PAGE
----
FILE - This Oct. 24, 2009, file photo shows New Jersey Devils coach Jacques Lemaire grimacing behind his bench during the first period of a 4-1 win over the Pittsburgh Penguins in an NHL hockey game in Pittsburgh. The Devils have fired rookie coach John MacLean and brought back Jacques Lemaire to replace him. The 65-year-old Lemaire, who retired after leading the Devils to the playoffs last season, will be in his third stint as New Jersey's coach. (AP Photo/Gene J. Puskar, File)
NEWARK, N.J. - Facing the prospect of missing the playoffs for the first time since 1996, the New Jersey Devils fired rookie coach John MacLean on Thursday and brought back the firm hand of Jacques Lemaire to try to salvage the season.
Based on Thursday night's 5-1 loss to the New York Islanders, the 65-year-old Lemaire faces a tough task.
"When you struggle like we've struggled, you don't turn this around in a couple of shifts," Lemaire said. "It's going to take a little time but I know the guys will come back. I could see it."
The Devils have been one of the most disappointing teams in the NHL, and their 20 points in 34 games (9-23-2) is the worst mark in the league.
Lemaire received a loud ovation from the crowd at the Prudential Center when he introduced before the loss against the Islanders, and he was able to joke with media after the game.
However, he was serious when he said the team has lost its confidence and needs to find it again.
"I want this team to be competitive, that's what I want," Lemaire said. "I want this team to play against any one and be competitive."
Devils president and general manager Lou Lamoriello took no pleasure in relieving MacLean.
"But it's a decision that, in my opinion, had to be made," he said.
Lamoriello made the decision two days after the Devils dropped a 5-1 decision to Washington for their third straight loss and eighth in nine games this month. The Devils have been outscored 20-4 in the last four games.
"I take responsibility for waiting and trying to get it to where it should have been," Lamoriello said. "Under no set of circumstances should all of this responsibility be placed on (MacLean). The responsibility lies on the players and myself for what couldn't be done. Unfortunately, we just weren't getting it done."
A perennial contender in the Eastern Conference, the Devils were expected to be among the leaders again this season after re-signing All-Star forward Ilya Kovalchuk to a 15-year, US$100 million contract.
Kovalchuk, however, has been a major disappointment. He was even benched a game by MacLean for undisclosed reasons.
While saying the firing was unfortunate, Kovalchuk expected the move.
"The team's struggling and something had to happen," he said. "I'm sure Johnny will be back somewhere in some place. It's sad that it didn't work out for him. That's the reality of this business."
Goaltender Martin Brodeur was looking forward to working with Lemaire for a third time. Lemaire led the team to its first Stanley Cup title in 1995 and returned for a second stint last season before retiring.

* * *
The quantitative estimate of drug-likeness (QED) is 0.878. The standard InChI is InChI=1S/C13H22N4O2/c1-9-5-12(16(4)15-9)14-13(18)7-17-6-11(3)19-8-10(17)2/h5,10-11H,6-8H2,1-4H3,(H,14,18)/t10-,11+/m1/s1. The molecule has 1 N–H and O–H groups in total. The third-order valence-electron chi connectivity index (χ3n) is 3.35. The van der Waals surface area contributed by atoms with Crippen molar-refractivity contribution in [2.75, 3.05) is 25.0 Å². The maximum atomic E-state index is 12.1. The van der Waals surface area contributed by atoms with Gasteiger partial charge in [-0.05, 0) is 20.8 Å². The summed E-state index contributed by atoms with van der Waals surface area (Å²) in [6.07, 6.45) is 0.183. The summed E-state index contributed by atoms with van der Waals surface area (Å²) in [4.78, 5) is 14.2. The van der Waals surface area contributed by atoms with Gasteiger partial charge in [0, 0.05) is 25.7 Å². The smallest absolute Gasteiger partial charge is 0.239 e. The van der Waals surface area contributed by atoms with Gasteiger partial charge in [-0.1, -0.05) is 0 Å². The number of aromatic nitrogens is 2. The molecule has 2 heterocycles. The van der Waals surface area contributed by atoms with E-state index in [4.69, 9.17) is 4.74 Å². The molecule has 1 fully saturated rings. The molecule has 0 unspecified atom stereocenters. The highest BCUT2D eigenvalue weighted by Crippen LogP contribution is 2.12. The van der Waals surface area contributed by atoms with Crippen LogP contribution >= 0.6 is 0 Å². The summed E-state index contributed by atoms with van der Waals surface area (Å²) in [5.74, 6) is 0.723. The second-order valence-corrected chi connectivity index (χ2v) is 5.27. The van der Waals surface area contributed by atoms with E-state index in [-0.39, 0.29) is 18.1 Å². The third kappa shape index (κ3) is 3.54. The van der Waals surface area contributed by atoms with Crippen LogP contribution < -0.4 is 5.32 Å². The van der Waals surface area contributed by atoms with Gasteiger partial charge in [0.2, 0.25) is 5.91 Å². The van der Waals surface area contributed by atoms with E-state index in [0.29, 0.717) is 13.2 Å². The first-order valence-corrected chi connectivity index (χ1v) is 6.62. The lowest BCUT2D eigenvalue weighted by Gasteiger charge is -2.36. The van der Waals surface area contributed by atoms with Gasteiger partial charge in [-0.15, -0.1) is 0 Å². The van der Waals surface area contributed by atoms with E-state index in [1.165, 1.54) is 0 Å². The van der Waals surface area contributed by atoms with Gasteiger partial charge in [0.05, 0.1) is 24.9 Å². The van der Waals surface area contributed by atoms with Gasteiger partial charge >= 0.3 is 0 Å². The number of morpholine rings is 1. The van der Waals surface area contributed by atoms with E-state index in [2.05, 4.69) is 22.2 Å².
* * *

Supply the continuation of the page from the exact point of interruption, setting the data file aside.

"Jacques has the winning resume with him and he knows what has to be done to turn this around," Brodeur said. "This has to be a wake-up call for all of us. Jacques is able to get the best out of guys. He's a familiar face, so the adjustment won't be that bad. It will take us a lot less time to get accustomed to him. I'm sure that's what Lou is looking for, someone who can turn this around quickly."
Devils captain Jamie Langenbrunner has had an up-and-down relationship with Lemaire, who retired after the Devils were eliminated in the first round of the playoffs.
"We should be better and everyone knows that," Langenbrunner said. "It's a new situation and in a way, it's a chance to start over, start the season all over a little. Maybe this will re-energize everyone a little bit. We'll see. We respect him as a coach. He's a very smart hockey man. He's always done what's best for the team."
Injuries to high-scoring left wing Zach Parise (knee), Brodeur (elbow) and others in the supporting cast have hurt the Devils, who were forced to play a couple of games early this season with less than 18 skaters because they were up against the NHL's salary cap.
Brodeur is back in the lineup, but Parise isn't expected back until February.
Not only is the goal-scoring down but the defence has struggled. Considered among the best in the league for more than 15 years, it has allowed 108 goals to rank in the bottom third.
"He's a very good defensive coach and it doesn't hurt that we're all familiar with him," Langenbrunner said about Lemaire. "The transition should be easier. He has his system and the way he wants the game to be played. He's drawn the blueprint of what success has meant to this organization."
One of the Devils' career scoring leaders, MacLean coached the franchise's top minor league team at Lowell (AHL) before replacing Lemaire this season. MacLean was a Devils assistant for seven years before going to Lowell.
"The blame has to fall some place," forward David Clarkson said. "It's a shame because we didn't give Johnny a fair shake. I feel bad for him, especially at this time of year. I think we all have to take this as a kick in the butt to get going. We still have a lot of hockey to play."